When people pass away, they use a will to confer their assets and belongings to friends and family members. But there are two different kinds of will: a living will, and a last will and testament. Both documents communicate information that the person cannot, but they differ in the agent, the time they take to take effect, and their purpose.
A living will and testament is created to guide decisions about things like life support and organ donation, in the event that the person is severely injured or ill, and cannot communicate their wishes. A last will and testament specifies a person’s last wishes, and designates someone to carry them out after death. A living will is for healthcare decisions near the time of death, while a last will and testament are for determining what happens to your assets after death.
Living Wills: Making Decisions for Your Own Healthcare
A living will, also known as an advanced directive, is designed to dictate healthcare decisions that you won’t be able to make on your own. The use of living wills is a relatively recent development, as advancements in medical technology have prolonged the process of dying. The palliative care process can become emotionally draining for families, and painful and expensive for the dying person.
Over 1.4 million Americans survive only through feeding tubes. Aggressive medical interventions that circumvent death can leave people confined to a nursing home, or in a vegetative state. And yet, studies report that anywhere from 70-95% of people would rather end their lives than have them artificially prolonged in a state with a poor prognosis.
Making these kinds of end of life decisions is challenging for patients, their families, and their attending physicians. A living will gives you the opportunity to make decisions ahead of time, giving medical professionals and your family guidance when you’re near death. In 1991, the United States put the Patient Self-Determination Act (PSDA) into effect. This requires healthcare providers to inform patients of their right to create a living will in accordance with state laws.
Living wills give specific directions about the course of treatment. It can forbid the use of certain treatments that may be expensive and burdensome, such as keeping you artificially alive on life support. It can also dictate specifics like analgesia, antibiotics, hydration, feeding, and resuscitation.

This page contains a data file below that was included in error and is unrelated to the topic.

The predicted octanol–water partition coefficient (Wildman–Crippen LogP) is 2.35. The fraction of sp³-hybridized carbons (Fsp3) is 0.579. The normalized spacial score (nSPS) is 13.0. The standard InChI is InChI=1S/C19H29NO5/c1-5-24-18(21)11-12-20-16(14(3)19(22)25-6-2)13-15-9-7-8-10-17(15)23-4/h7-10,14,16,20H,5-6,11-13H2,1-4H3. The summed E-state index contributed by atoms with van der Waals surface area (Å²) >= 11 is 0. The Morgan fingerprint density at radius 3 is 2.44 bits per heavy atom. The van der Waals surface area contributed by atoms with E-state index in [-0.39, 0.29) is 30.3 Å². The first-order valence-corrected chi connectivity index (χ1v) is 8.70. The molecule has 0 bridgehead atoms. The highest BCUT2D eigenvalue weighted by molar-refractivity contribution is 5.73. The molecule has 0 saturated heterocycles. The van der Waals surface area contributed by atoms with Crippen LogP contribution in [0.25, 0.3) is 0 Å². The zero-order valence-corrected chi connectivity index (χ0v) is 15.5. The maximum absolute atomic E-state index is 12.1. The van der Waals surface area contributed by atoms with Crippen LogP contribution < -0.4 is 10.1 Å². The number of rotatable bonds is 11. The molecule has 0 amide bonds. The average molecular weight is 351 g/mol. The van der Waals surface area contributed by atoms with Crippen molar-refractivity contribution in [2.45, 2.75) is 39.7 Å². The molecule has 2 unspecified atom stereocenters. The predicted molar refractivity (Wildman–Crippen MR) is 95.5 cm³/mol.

A living will is a tool to help you manage the end of your life the way you want to, rather than relying on others to make decisions for you when you can’t do so for yourself. Having a living will can help you avoid excessively prolonging end of life care, empowering you to die with dignity on your own terms.
A Last Will & Testament: Allocating Assets After Death
While a living will dictates your wishes for the end of your life, a last will and testament comes into effect after you’re already gone. In a last will, you are the testator, expressing your wishes about how your property will be distributed after your death. You name one or more persons as executors, who will manage your estate until it is distributed according to your wishes.
To create a last will and testament, you will need to meet requirements. They vary according to your jurisdiction, but the following are standard:
The testator must identify themselves as the maker of the will.
You must declare that you revoke any previous wills and codicils. If you do not, and you have a previous will, the new one will overtake the old one only in areas where there are inconsistencies.
You must demonstrate that you are of sound mind.
You must sign and date the will, in the presence of at least two witnesses who will not be beneficiaries of your estate.
Your signature must be placed at the end of the will.
You must clearly specify one or more beneficiaries in the text.
Although it isn’t legally required that you consult with a lawyer to create your will, it’s advisable to do so. An estate lawyer can help you ensure that there are no technical problems with your will, and that it is in keeping with your local community property jurisdiction. For example, in some areas, you are not allowed to disinherit a surviving spouse. In Louisiana, you cannot completely exclude any of your children.
Drafting Your Living Will and Last Will
It’s a good idea to create both a living will and a last will, even if you don’t plan on dying anytime soon. In the event of an accident or illness, you’ll want to make sure your last wishes are carried out -- both during your palliative care, and after your death.